The Berejiklian government plays the blame game as Sydney’s Delta outbreak spreads to regional areas with under-resourced healthcare facilities.
According to the NSW government, the Delta variant emerged on 16 June, when an air-crew driver working under lax NSW Public Health Orders that did not require him to wear a mask or be vaccinated, was diagnosed.
By then, the driver had visited a dozen sites in Sydney’s eastern suburbs. Gladys Berejiklian waited until 25 June before imposing a light lockdown on parts of the city’s east. The virus seeded into Western Sydney.
Loose regulations allowed movement between Sydney and the rest of NSW: for work, to look at real estate, to get COVID-19-tested, or to visit a second residence, for example. Delta subsequently spread across the state.
Rural communities with limited and under-resourced healthcare facilities have been grappling with the consequences.
Healthcare services for people outside of Sydney were dire even before COVID-19. This was made clear in a December 2020 sub-mission from the NSWNMA to a state parliamentary inquiry into health care in rural, regional and remote NSW.
The NSWNMA submission said: “It is not acceptable that residents in the rest of NSW are provided with an inadequately resourced, substandard system of healthcare while metropolitan Sydney residents enjoy far superior access and outcomes.”
It made 24 specific recommendations for improvements, including boosting nursing numbers at sites with no doctor to ensure a minimum of three per shift – two of whom would be RNs. It also recommended better staffing of emergency departments and recruiting more nurse practitioners.
Remote indigenous communities with higher rates of chronic illnesses such as diabetes or kidney disease and shamefully low vaccination rates – a shared federal and NSW responsibility – are particularly vulnerable to COVID-19.
“Indigenous Australians were one of our greatest concerns at the start of this pandemic,” Prime Minister Scott Morrison said in December.
Morrison’s actions failed to match his rhetoric.
Despite Aboriginal people over 12 being prioritised as 1B in the rollout, only 6.3 per cent of the Aboriginal population in Western NSW was fully vaccinated by 26 August, compared to 26 per cent of the non-Indigenous population in the region, ABC News reported.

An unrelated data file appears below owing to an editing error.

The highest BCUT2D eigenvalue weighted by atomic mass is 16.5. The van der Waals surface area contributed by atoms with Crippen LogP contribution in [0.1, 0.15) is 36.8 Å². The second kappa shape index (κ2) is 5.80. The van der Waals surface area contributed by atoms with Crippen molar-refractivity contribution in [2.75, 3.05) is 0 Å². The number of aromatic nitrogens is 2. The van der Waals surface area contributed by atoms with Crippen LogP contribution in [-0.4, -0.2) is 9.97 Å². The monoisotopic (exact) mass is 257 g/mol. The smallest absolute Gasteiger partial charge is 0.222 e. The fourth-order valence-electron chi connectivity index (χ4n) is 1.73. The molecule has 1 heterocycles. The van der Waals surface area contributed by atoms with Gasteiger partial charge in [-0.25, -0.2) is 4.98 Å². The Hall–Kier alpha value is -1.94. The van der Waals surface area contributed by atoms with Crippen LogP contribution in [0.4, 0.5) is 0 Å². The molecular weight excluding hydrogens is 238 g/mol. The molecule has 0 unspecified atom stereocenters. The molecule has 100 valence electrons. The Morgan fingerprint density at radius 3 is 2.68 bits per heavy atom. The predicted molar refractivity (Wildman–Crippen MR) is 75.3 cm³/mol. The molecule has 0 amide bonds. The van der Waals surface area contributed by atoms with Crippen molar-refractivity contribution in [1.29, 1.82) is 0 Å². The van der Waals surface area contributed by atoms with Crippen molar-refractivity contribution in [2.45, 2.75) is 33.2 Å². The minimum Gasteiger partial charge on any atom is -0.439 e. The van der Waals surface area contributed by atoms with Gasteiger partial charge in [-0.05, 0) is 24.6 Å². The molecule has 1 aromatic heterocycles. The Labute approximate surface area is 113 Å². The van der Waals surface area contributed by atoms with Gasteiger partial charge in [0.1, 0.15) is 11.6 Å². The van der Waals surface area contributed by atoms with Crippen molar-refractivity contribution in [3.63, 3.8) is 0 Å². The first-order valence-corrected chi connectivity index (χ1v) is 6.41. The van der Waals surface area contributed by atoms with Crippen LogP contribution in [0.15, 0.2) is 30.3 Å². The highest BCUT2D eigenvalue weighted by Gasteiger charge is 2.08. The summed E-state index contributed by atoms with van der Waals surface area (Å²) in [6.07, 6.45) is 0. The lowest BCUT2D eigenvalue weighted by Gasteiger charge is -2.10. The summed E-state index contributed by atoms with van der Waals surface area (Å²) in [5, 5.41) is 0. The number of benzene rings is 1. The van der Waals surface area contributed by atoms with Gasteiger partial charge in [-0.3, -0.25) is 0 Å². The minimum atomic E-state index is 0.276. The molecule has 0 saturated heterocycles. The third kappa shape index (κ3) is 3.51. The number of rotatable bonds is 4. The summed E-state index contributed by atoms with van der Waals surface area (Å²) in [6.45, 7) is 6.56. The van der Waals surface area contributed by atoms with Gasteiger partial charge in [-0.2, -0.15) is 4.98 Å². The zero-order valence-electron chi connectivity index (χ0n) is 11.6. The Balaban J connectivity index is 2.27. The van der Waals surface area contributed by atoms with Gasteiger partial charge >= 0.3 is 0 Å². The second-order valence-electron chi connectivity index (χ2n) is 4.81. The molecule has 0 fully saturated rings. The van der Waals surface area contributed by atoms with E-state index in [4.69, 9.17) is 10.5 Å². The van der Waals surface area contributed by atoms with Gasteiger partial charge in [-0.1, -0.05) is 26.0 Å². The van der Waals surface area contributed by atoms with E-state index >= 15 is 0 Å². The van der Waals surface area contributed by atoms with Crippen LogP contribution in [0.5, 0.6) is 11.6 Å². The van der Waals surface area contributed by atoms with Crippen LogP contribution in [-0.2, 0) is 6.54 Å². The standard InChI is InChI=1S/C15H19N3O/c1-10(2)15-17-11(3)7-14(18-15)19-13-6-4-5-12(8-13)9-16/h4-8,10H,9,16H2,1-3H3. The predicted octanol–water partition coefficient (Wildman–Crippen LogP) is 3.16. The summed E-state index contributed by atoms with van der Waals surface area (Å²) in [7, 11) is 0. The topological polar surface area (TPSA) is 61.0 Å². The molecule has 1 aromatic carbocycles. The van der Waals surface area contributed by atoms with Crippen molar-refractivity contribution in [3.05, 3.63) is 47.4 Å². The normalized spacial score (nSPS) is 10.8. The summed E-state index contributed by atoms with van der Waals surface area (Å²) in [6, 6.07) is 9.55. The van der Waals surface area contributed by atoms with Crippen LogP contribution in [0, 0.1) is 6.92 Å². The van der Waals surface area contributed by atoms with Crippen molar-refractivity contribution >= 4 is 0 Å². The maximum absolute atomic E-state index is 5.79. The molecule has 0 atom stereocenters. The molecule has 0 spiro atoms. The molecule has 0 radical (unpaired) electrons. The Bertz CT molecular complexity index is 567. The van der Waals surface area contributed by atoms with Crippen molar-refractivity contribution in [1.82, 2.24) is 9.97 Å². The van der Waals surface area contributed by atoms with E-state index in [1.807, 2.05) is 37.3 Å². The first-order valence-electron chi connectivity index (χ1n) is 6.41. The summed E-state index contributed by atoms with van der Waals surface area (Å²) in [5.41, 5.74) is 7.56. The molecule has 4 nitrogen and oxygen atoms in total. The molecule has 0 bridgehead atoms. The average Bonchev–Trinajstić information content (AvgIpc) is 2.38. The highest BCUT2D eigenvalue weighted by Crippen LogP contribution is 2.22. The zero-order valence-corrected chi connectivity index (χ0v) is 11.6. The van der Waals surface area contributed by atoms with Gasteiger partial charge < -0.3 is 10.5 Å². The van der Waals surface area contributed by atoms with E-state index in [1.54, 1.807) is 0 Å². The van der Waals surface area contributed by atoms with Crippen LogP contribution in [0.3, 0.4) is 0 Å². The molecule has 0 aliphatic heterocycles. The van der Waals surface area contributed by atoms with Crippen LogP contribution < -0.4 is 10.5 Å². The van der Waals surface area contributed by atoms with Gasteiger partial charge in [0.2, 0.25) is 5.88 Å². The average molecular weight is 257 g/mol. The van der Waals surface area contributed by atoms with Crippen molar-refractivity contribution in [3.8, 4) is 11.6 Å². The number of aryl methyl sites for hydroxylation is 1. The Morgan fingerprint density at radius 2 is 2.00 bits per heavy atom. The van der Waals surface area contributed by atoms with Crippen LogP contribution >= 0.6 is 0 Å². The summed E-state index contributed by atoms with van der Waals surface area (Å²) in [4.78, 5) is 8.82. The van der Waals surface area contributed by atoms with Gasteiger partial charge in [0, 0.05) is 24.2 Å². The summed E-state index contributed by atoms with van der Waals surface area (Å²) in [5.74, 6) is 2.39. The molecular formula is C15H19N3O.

Aboriginal communities dangerously exposed
Human Rights Watch accused both the federal and NSW governments of leaving Aboriginal people “dangerously exposed to COVID-19 with limited access to vaccines”.
The Maari Ma Aboriginal health service in the Far West warned both the NSW and federal governments in March 2020 that they needed to urgently prepare for an outbreak.
However, the Berejiklian government refused to take any responsibility.
Health Minister Brad Hazzard agreed the vaccination rollout to Aboriginal communities had been “challenging”, but said it was a federal government responsibility.
As The Guardian’s Anne Davies wrote: “The NSW Government’s response (to the worsening Delta crisis) has been a blame game … When it comes to the state’s role there is a stubborn reluctance to admit there may be a better way.”
On Aboriginal health, the NSWNMA submission says Aboriginal people in regional, rural and remote parts of NSW should have access to Aboriginal Community Controlled Health Services.
Epidemiologist Dr Peter Malouf, from the Aboriginal Health and Medical Research Council of NSW, told a parliamentary inquiry into the pandemic that the state government was “very lacking in engagement, particularly listening to the voices of Aboriginal people”.
The remote settlement of Enngonia in north-west NSW has no hospital, no resident nurse, and no shop. Its mostly Aboriginal residents must travel 97 kilometres to Bourke for health care and groceries.
By the third week of September, COVID-19 had infected 25 – or about one third – of the township’s indigenous population, said Tannia Edwards, CEO of the Murrawarri Local Aboriginal Land Council in Enngonia.
The virus had also claimed the life of a beloved elder.
Ms Edwards told The Lamp that vaccinations were not provided at Enngonia until shortly before the township’s first infection, which followed positive cases in Bourke and Dubbo.
She said vaccination should have started once the virus reached Dubbo, almost 500 kilometres away, because Enngonia residents often travelled there on public transport.
She said government health messaging on COVID-19 had been poor.
“It’s not people’s fault they weren’t getting vaccinated. We needed better messaging, because not everyone can understand what’s happening on TV.”
She said it was hard to self-isolate when as many as 12 people could be living in a four-bedroom home.
“It’s not possible to tell small children they’ve got to stay in a room for 14 days. It’s not possible, and it’s cruel.”
She said rural fire service volunteers were doing a great job, delivering food parcels to the community.
Health service manager for the Bourke Aboriginal Health Service, Claire Williams, told The Guardian the public health response to Delta was “chaotic” and said it wasn’t clear who was in charge.
The Aboriginal Health Service is running a vaccination clinic in Enngonia and delivering medicines.
Western NSW Local Health District said it was doing “routine COVID-19 testing” in Enngonia and had begun “a household-by-household assessment of the community’s health and social needs”.
It said COVID-19 vaccination of indigenous Australians was a federal responsibility.